Silence is not the non-existence of sound; it is rather both its absence and potential. That’s the logic underpinning the sense of a “pregnant pause” and the absurdity of the “silence of outer space.” Sound cannot exist in a vacuum, so it is meaningless to call outer space silent in a way that it is not meaningless to call it dark. Pauses can be pregnant only because they could ultimately bear sounds.
Music seems to depend on sound. Even when we imagine music silently, the mind’s attention may turn to a fantasy of sound that, as it were, verges on sounding and only happens to remain silent. Yet the silences within sounding music — those pregnant pauses framed by sound, like the one after the oboe solo has trailed off in the first movement of Beethoven’s Fifth Symphony, or the grand pause before the shocking C-minor tutti in the first movement of Mozart’s Jupiter Symphony — hint to us that music might exist without sound. “The music is in the silences,” runs a familiar platitude. But if this is true, then it must imply that there can be music made of neither sound nor silence: an ineffable music of “pure” meaning.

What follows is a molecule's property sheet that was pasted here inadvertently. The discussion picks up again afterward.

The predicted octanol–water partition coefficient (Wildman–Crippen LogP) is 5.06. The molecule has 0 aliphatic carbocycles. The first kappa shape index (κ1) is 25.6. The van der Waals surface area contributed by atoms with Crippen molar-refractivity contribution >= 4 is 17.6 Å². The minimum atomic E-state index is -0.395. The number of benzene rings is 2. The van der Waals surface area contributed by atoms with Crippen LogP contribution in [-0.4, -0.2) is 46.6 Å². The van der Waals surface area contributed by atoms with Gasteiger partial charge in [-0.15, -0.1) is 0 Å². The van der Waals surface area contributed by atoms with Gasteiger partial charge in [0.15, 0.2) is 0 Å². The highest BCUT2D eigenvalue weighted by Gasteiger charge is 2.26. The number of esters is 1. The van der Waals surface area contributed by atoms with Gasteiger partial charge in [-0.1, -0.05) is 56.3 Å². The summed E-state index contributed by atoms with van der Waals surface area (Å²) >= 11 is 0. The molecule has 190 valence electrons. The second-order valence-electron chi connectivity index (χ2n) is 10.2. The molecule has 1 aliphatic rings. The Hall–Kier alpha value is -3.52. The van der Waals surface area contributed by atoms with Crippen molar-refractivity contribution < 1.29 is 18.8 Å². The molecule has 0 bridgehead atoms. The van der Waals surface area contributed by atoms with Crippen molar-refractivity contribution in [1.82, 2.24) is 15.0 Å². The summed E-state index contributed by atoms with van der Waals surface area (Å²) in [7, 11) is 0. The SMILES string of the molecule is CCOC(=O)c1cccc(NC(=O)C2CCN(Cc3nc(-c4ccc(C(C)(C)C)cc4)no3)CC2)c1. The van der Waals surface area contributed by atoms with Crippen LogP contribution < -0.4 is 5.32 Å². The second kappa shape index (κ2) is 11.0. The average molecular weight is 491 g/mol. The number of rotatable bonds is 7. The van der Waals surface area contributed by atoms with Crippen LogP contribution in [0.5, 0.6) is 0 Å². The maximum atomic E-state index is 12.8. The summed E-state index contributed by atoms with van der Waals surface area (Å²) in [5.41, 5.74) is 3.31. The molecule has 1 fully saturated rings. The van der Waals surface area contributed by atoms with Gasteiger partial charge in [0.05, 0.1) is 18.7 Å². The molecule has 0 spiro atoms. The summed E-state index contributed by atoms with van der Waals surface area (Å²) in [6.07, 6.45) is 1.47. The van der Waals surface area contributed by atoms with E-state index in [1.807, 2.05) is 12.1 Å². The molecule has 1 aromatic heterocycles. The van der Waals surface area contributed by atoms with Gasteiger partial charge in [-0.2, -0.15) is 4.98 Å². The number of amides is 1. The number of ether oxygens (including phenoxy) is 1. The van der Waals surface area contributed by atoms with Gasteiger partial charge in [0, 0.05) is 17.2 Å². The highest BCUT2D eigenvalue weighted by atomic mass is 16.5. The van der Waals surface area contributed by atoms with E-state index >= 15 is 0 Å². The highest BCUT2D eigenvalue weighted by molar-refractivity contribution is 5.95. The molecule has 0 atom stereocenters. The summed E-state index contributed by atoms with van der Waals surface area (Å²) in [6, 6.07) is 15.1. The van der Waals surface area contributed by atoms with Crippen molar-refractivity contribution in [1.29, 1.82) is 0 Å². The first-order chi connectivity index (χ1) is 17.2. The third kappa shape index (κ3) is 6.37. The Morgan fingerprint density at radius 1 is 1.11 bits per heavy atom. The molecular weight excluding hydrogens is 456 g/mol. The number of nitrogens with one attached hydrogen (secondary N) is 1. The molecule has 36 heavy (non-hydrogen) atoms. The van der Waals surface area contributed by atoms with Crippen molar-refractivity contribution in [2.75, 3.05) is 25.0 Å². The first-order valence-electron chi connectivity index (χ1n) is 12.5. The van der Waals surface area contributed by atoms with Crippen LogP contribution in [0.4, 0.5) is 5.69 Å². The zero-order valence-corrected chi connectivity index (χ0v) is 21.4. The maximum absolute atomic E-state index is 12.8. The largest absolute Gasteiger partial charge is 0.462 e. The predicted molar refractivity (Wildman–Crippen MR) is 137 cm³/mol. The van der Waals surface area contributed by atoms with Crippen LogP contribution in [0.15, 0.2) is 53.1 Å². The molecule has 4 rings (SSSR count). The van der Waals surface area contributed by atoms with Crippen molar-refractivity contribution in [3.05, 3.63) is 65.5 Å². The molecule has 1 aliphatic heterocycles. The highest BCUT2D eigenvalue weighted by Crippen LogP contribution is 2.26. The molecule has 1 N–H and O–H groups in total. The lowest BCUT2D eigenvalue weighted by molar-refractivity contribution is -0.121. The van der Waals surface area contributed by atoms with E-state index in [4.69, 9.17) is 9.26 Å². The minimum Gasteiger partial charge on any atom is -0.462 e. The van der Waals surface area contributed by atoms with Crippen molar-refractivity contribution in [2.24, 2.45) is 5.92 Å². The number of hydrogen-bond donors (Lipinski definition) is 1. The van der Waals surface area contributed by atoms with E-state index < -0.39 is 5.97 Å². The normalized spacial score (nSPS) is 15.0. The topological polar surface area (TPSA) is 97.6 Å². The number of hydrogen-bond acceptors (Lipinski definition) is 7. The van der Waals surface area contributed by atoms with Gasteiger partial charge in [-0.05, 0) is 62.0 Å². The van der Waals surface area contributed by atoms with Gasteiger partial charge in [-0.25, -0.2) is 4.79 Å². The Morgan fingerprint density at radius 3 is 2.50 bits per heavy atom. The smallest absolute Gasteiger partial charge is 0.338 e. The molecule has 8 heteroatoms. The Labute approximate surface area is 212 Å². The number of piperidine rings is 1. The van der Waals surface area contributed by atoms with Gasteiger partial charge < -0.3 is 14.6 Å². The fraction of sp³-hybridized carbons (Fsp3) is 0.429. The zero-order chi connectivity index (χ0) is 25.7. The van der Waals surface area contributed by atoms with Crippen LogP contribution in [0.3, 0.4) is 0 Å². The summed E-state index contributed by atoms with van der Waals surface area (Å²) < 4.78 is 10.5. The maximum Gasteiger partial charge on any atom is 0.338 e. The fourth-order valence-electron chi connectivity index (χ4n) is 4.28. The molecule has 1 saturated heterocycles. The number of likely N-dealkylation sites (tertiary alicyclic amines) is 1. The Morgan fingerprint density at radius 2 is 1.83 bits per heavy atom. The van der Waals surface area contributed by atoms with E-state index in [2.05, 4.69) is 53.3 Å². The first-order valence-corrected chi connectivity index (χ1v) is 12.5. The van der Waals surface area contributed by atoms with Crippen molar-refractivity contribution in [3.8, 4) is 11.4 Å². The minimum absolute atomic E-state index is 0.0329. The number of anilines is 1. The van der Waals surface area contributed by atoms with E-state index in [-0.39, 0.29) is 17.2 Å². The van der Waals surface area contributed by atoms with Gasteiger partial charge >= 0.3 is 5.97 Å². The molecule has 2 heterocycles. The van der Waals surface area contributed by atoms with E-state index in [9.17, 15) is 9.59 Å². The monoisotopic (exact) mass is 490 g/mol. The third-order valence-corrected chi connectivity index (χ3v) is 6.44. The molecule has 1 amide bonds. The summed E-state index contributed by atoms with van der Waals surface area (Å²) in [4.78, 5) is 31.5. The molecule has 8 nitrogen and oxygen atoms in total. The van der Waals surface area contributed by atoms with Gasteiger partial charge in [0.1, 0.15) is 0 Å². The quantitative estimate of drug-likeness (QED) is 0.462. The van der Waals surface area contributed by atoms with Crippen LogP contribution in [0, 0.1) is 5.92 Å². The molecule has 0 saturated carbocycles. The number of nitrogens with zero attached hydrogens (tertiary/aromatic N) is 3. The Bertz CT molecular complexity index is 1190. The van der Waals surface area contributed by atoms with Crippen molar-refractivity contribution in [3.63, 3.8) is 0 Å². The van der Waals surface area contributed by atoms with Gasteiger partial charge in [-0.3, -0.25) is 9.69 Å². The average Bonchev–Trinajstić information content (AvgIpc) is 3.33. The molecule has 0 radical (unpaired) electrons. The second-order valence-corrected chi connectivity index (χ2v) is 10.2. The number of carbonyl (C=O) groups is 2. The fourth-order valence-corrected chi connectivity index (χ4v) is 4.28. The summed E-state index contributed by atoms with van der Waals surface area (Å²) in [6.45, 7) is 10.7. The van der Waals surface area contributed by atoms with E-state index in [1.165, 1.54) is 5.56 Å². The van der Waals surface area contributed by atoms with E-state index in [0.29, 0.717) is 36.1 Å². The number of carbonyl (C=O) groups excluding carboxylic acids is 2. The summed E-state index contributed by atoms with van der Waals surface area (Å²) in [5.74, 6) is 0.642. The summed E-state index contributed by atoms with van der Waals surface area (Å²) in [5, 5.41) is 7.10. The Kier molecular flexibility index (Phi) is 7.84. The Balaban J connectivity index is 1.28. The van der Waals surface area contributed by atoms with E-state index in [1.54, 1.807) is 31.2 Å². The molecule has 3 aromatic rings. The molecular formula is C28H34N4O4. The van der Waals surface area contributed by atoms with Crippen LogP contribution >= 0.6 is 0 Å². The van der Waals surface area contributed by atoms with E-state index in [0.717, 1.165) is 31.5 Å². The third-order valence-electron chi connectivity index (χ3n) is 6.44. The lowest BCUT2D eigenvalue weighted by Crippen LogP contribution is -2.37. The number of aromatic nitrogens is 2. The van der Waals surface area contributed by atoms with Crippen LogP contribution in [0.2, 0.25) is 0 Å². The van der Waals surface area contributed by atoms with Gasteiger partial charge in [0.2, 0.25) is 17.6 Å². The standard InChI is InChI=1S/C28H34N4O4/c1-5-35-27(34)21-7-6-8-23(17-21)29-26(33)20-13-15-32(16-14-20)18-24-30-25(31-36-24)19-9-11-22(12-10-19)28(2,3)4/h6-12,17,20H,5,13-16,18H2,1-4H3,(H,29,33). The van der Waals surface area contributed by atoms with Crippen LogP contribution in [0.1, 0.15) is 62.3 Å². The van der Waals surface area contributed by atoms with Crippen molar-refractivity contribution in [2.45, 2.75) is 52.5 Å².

This is not too far from how the ancients thought of music. Music was the study not of sound, but of number and proportion in time. Together with arithmetic (number and proportion), geometry (number and proportion in space), and astronomy (number and proportion in space and time), it was one of the higher quadrivial arts, the foundations for the study of philosophy and theology. Sound was useful for studying music — just as mathematical notation and diagrams are useful for arithmetic and geometry — but sound was not confused with what music was. Music is number and proportion in time, and it led to the higher wisdom of philosophy and theology.
Raphael’s Ecstasy of St. Cecilia (c. 1516–17) is a picture of rich signs, trading heavily in this classical view of music. Immediately to either side of her are Sts. John the Evangelist and Augustine. John is recognized by the eagle that peaks out from his robes, his attribute and at the same time a symbol of perspicacity, the bird’s eye view that comes from true wisdom. Augustine agonized over the catch-22 of language and wisdom — he felt he could not speak the truth of something without first knowing it completely, yet he could not begin to know something without speaking about it (Confessions I, 1, 1).